Updated: 6:22 p.m.

The removal of thousands of seats at FedEx field is part of a multi-million dollar renovation project ordered by Redskins owner Daniel Snyder that will include two “party decks” and is designed to alter the game-day experience for Washington fans.

As you’ve seen on the D.C. Sports Bog, the first stages of the project are underway. Several thousand seats have been removed from the 400 level at one end of the stadium. Another couple thousand seats will be removed from the opposite end.

In those areas, two party decks will be erected where fans will be able to participate in pre- and post-game festivities and buy standing room viewing tickets, according to sources who spoke on the condition of anonymity because plans are still being finalized.

“It’s keeping up with the Joneses,” one source said. “The modifications, and the party decks, are keeping with a trend of what Jerry Jones did in Dallas, and what Tampa Bay has. [The decks] are affordable, fun areas where people like to hang out before, during and after games.”

The renovation project isn’t expected to be completed until just in time for the start of the 2012 season. At Redskins games this season, spectators will notice the elimination of those 400-level seats, and that the stadium is more open at each end.

Cranes arrived at FedEx Field Monday to begin removing the concrete areas that had served as a foundation for those upper-level end zone seats. According to a “commercial interior permit” issued by the Prince George’s County Department of Environmental Resources, the Redskins requested to “install club level platform structure.” The supports for the party deck will be above the club level, the sources said.

The exact capacity reduction is not yet known, the sources said, because architects are still finalizing details of the stadium’s new look. But FedEx Field, with a capacity of 91,704, still is expected to be one of the largest stadiums in the NFL. (Dallas’s new stadium seats 80,000 fans during the regular season, but has the ability to expand to 111,000.)

The sources said the Redskins are still expected to fit sellout crowds of roughly 85,000 fans into the stadium this season.

Jones opened the new Cowboys Stadium in 2009. It features a total of six party decks located in the end zone areas. The Cowboys’ party deck area holds between 15,000 and 35,000 fans at a price of $29 a head. In addition to concessions and television monitors, the decks provide an overlooking view of the field, but no seats.

The Redskins are expected to offer a similarly-priced, standing view package for their party decks.

Rumblings about the removal of seats sparked concern among fans who had to renew their tickets for the coming season months ago. The sources said the Redskins have moved fans with seats in those areas using their annual relocation process.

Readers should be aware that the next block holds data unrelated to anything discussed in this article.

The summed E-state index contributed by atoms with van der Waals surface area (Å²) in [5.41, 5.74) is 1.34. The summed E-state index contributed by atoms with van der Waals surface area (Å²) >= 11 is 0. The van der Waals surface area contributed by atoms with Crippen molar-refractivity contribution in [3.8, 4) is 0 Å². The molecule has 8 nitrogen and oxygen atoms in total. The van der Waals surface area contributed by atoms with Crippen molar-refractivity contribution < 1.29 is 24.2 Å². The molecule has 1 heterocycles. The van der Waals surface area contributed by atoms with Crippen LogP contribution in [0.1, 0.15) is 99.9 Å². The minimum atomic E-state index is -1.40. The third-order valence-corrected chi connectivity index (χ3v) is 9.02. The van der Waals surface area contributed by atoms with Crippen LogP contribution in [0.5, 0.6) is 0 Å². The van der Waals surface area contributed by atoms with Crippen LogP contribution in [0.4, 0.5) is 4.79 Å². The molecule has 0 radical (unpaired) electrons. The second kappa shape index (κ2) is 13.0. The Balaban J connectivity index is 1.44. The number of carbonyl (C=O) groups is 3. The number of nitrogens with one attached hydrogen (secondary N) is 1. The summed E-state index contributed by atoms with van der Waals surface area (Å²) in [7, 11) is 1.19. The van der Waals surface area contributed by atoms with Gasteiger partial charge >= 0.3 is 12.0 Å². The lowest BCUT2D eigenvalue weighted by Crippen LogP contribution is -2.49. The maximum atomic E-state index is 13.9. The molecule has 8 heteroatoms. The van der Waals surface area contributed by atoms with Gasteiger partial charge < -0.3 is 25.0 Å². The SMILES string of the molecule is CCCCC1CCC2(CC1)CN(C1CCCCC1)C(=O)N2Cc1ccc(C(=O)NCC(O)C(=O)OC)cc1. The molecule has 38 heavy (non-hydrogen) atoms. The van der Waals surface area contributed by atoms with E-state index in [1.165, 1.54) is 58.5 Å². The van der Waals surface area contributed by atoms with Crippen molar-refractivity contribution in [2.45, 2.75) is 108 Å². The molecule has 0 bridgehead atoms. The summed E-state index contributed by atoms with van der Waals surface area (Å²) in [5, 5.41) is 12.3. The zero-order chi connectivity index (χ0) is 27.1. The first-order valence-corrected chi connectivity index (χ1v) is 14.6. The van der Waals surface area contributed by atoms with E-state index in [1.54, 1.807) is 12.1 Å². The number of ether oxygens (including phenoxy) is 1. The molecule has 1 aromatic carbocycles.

When ticket holders with better seats do not renew season tickets, fans with seats in the 400-level end zone areas are moved into better seats – closer to the field, or closer to the 50-yard-line, depending on the fan’s preference. Fans on the season ticket waiting list are then given seats in the upper level end zone areas.

The Redskins have long maintained that the team has a season ticket waiting list comprised of tens of thousands of fans and that it takes years for new season tickets to become available. The party deck construction project means those fans will not get off the waiting list this year.

One source said that Redskins officials knew the decision to rip out thousands of seats rather than offer them to waiting list fans could create a backlash. But the team also faced the uncertainty that the NFL lockout has cast on the 2011 season.

“The concern was that fans that had been on the waiting list for 16 seasons were suddenly up, but were being asked to pay for a season that might not happen,” the source said. “The feeling was that it would be unfair.”

Ultimately, the source said, Snyder and team officials elected not to aggressively pursue sales to fans on the waiting list, and to begin the renovation project. Next offseason, however, waiting list sales will resume and fans will remain in the same spots on the list.

Ticket holders whose seats were removed will be relocated either closer to the field or closer to the 50-yard line at no additional charge, the sources said. The Redskins were able to move several thousand seats to other areas because the uncertainty of the NFL lockout persuaded officials not to aggressively pursue the sale of tickets to waiting list fans this spring.

Next offseason, however, waiting list sales will resume and fans will remain in the same spots on the list.

The party decks are part of a renovation project that actually began last year. The Redskins in 2010 installed two 30-foot-tall by 100-foot-wide high-definition video screens in each end zone. Team officials and designers also are planning several new wrinkles to enhance FedEx Field’s lower levels this season and next.

“[The Redskins] are trying to make the stadium more attractive,” one source said. “In addition to making the experience better for their fans, it also will help attract more non-football events.”

FedEx Field hosted a Kenny Chesney concert Saturday that drew 52,000 fans. In July, the stadium will host European soccer powers FC Barcelona vs. Manchester United.

Staff writers Dan Steinberg and Ovetta Wiggins contributed to this report.